Who wants T-Mobile UK?
Forget the customers, grab the spectrum and run
How much is that spectrum in the window?
Vodafone and Telefonica have holdings in 1800MHz, but only 10.6MHz each, so both would be happy to take on an additional chunk of spectrum - though any buyer must tread carefully to avoid landing themselves with more spectrum than they can handle.
The latest Digital Britain report recommends an absolute cap on spectrum ownership below 3GHz of 130MHz. Vodafone currently owns 75MHz of bandwidth across the spectrum, while Telefonica owns 70.4MHz, and T-Mobile has 85MHz of frequencies in its portfolio. That puts any buyer well over the spectrum cap, and forced to sell off a chunk of spectrum into a buyer's market - something they'll be unwilling to do, unless that spectrum was under threat.
As it happens Ofcom is threatening Telefonica and Vodafone with removal of some, or all, of their 900MHz holding. The regulator has made it clear that they will have to pay at Administered Incentive Pricing (AIP) rates for the privilege if they hang onto the spectrum. This means that Ofcom works out what the spectrum would be worth on the open market and charges that amount. The upshot is that the value of the spectrum is greatly reduced to Telefonica and Vodafone. Both companies have 34.8MHz of spectrum at 900MHz, so by handing that back to Ofcom they could drop below the 130MHz cap and remove one of the regulator's biggest headaches.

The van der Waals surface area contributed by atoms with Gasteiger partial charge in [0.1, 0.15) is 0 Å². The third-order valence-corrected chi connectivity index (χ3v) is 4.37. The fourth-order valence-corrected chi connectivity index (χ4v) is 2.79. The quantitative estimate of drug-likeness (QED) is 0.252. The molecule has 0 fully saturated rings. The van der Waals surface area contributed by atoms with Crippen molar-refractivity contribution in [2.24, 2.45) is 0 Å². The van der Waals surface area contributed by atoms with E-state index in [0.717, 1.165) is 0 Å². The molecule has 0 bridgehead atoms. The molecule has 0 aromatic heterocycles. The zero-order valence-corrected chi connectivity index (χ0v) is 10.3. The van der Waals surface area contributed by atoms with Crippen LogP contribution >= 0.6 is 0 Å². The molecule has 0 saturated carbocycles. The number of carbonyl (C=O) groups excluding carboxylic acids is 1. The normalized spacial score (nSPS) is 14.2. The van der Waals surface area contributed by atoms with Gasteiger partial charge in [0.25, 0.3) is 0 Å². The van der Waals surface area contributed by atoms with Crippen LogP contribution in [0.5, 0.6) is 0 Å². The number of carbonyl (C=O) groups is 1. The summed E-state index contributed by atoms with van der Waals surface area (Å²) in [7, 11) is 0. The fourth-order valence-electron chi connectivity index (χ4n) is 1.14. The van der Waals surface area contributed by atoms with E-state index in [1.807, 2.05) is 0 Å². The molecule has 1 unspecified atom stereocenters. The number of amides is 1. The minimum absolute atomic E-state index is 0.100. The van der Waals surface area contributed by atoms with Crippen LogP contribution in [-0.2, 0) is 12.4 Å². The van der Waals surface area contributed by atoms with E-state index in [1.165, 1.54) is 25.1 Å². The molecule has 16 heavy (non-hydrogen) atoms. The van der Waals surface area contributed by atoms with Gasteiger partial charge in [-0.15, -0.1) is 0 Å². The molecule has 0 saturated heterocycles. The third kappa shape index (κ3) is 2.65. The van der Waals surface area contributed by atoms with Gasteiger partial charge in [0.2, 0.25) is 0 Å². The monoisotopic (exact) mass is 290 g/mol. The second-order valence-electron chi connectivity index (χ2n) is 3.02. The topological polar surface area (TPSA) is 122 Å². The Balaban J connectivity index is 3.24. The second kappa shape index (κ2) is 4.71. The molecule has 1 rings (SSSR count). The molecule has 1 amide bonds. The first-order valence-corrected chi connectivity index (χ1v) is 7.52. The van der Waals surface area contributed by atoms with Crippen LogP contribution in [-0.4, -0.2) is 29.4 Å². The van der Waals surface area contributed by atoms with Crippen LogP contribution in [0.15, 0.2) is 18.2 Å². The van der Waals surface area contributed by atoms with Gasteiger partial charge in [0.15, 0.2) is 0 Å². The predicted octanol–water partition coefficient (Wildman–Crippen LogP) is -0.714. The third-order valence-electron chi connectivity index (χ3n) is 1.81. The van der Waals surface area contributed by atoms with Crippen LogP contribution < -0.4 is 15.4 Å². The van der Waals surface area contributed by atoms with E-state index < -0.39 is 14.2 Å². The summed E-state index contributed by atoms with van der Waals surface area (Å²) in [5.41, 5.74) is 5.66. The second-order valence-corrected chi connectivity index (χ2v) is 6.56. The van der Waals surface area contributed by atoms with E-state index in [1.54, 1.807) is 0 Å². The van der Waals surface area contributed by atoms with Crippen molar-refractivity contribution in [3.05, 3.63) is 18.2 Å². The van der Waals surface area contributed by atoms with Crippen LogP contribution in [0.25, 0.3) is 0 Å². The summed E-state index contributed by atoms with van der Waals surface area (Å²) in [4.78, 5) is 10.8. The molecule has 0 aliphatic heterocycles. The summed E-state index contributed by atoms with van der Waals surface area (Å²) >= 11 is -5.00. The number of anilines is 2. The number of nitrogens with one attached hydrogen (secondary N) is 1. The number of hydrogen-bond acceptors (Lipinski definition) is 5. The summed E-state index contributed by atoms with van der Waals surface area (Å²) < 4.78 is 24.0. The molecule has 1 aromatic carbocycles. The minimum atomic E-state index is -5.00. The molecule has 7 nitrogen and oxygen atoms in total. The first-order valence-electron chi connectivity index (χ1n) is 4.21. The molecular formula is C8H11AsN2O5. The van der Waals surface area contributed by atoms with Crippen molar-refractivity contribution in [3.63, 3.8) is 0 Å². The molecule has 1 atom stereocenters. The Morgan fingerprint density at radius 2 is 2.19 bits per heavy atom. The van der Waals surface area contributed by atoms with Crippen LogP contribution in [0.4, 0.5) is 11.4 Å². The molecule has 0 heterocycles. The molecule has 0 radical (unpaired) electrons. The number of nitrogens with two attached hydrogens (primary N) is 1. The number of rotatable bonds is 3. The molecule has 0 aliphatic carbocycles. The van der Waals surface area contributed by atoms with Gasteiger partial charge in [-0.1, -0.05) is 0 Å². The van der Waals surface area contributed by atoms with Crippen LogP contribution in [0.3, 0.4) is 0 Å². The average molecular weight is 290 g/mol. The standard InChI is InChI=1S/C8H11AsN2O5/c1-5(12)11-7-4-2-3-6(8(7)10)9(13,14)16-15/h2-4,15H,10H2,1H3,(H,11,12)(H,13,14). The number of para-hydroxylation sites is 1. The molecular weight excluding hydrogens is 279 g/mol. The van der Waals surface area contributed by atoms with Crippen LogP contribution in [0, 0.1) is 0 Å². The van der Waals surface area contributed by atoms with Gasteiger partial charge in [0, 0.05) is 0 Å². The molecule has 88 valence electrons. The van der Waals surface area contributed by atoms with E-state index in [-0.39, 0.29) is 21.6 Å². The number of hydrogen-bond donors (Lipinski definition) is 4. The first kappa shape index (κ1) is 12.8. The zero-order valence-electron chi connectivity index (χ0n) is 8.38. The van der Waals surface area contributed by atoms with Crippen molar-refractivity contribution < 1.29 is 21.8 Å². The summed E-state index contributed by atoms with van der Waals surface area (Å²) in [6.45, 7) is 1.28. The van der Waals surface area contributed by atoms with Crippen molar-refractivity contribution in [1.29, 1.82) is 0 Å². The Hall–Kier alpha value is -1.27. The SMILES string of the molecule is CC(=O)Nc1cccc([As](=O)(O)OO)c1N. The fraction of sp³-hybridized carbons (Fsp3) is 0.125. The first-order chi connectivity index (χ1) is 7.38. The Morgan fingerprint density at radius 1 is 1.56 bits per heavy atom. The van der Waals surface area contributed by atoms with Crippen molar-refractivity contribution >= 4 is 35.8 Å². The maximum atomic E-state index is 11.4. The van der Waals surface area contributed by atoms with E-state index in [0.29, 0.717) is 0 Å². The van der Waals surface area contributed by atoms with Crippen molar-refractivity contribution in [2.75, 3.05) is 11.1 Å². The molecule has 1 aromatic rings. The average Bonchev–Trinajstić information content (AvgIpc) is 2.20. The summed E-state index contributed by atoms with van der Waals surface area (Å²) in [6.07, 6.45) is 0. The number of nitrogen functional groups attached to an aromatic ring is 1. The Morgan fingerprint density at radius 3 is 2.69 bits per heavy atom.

Consider this scenario; Vodafone buys T-Mobile, announces a plan to migrate its own 2G customers to 1800MHz after which it will surrender its 900MHz allocation. This would putpressure on Telefonica to give up its own holding there. That takes a couple of years, during which Vodafone starts deploying LTE in half of its new 1800MHz holding, expanding that as it weans customers off 2G entirely leading to a 2G switch-off with a schedule for eventual migration of 2.1GHz to LTE too.
So from a radio point of view a Vodafone purchase of T-Mobile makes sense, and is very viable from a customer acquisition point of view too. The fly in the ointment is the network-sharing deal with 3 - a company that has shown no reluctance to resort to litigation when necessary, T-Mobile's new owner may find itself hosting the competition for years to come even if it ends up as the largest operator in the UK, and well placed for the decades ahead. ®
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